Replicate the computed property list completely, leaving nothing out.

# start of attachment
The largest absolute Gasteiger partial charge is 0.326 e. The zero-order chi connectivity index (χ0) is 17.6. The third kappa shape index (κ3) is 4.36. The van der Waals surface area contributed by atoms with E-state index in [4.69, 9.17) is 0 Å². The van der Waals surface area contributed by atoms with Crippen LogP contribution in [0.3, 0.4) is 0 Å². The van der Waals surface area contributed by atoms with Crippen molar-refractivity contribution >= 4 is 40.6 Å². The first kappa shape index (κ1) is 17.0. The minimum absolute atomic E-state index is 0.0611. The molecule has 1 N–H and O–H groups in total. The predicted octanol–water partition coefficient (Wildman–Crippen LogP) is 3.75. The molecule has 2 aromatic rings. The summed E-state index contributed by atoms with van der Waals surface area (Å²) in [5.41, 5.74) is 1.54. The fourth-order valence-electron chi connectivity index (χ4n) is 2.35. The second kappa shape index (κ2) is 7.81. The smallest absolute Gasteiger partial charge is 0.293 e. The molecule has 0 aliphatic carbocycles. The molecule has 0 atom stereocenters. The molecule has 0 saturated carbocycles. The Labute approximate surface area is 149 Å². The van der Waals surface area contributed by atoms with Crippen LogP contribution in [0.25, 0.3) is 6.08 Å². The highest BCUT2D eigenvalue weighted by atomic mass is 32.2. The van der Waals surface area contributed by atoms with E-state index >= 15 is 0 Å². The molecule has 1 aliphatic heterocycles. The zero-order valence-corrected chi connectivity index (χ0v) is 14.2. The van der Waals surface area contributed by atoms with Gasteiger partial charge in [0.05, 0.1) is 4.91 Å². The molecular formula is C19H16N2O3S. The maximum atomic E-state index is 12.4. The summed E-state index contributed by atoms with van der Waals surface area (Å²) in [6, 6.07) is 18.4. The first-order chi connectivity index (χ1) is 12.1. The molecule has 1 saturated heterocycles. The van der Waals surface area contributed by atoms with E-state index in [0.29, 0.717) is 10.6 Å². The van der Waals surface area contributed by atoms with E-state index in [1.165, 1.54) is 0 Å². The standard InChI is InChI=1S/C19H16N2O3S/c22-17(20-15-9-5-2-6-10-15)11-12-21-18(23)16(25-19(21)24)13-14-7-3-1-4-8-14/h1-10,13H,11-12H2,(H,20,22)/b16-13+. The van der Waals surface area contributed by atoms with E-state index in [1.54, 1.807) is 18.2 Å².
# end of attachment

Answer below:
The largest absolute Gasteiger partial charge is 0.326 e. The zero-order chi connectivity index (χ0) is 17.6. The third kappa shape index (κ3) is 4.36. The van der Waals surface area contributed by atoms with E-state index in [4.69, 9.17) is 0 Å². The van der Waals surface area contributed by atoms with Crippen LogP contribution in [0.3, 0.4) is 0 Å². The van der Waals surface area contributed by atoms with Crippen molar-refractivity contribution >= 4 is 40.6 Å². The first kappa shape index (κ1) is 17.0. The minimum absolute atomic E-state index is 0.0611. The molecule has 1 N–H and O–H groups in total. The predicted octanol–water partition coefficient (Wildman–Crippen LogP) is 3.75. The molecule has 2 aromatic rings. The summed E-state index contributed by atoms with van der Waals surface area (Å²) in [5.41, 5.74) is 1.54. The fourth-order valence-electron chi connectivity index (χ4n) is 2.35. The second kappa shape index (κ2) is 7.81. The smallest absolute Gasteiger partial charge is 0.293 e. The molecule has 0 aliphatic carbocycles. The molecule has 0 atom stereocenters. The molecule has 0 saturated carbocycles. The Labute approximate surface area is 149 Å². The van der Waals surface area contributed by atoms with Crippen LogP contribution in [0.25, 0.3) is 6.08 Å². The highest BCUT2D eigenvalue weighted by atomic mass is 32.2. The van der Waals surface area contributed by atoms with E-state index >= 15 is 0 Å². The molecule has 1 aliphatic heterocycles. The zero-order valence-corrected chi connectivity index (χ0v) is 14.2. The van der Waals surface area contributed by atoms with Gasteiger partial charge in [0.05, 0.1) is 4.91 Å². The molecular formula is C19H16N2O3S. The maximum atomic E-state index is 12.4. The summed E-state index contributed by atoms with van der Waals surface area (Å²) in [6, 6.07) is 18.4. The first-order chi connectivity index (χ1) is 12.1. The molecule has 1 saturated heterocycles. The van der Waals surface area contributed by atoms with E-state index in [0.29, 0.717) is 10.6 Å². The van der Waals surface area contributed by atoms with E-state index in [1.165, 1.54) is 0 Å². The standard InChI is InChI=1S/C19H16N2O3S/c22-17(20-15-9-5-2-6-10-15)11-12-21-18(23)16(25-19(21)24)13-14-7-3-1-4-8-14/h1-10,13H,11-12H2,(H,20,22)/b16-13+. The van der Waals surface area contributed by atoms with E-state index in [1.54, 1.807) is 18.2 Å².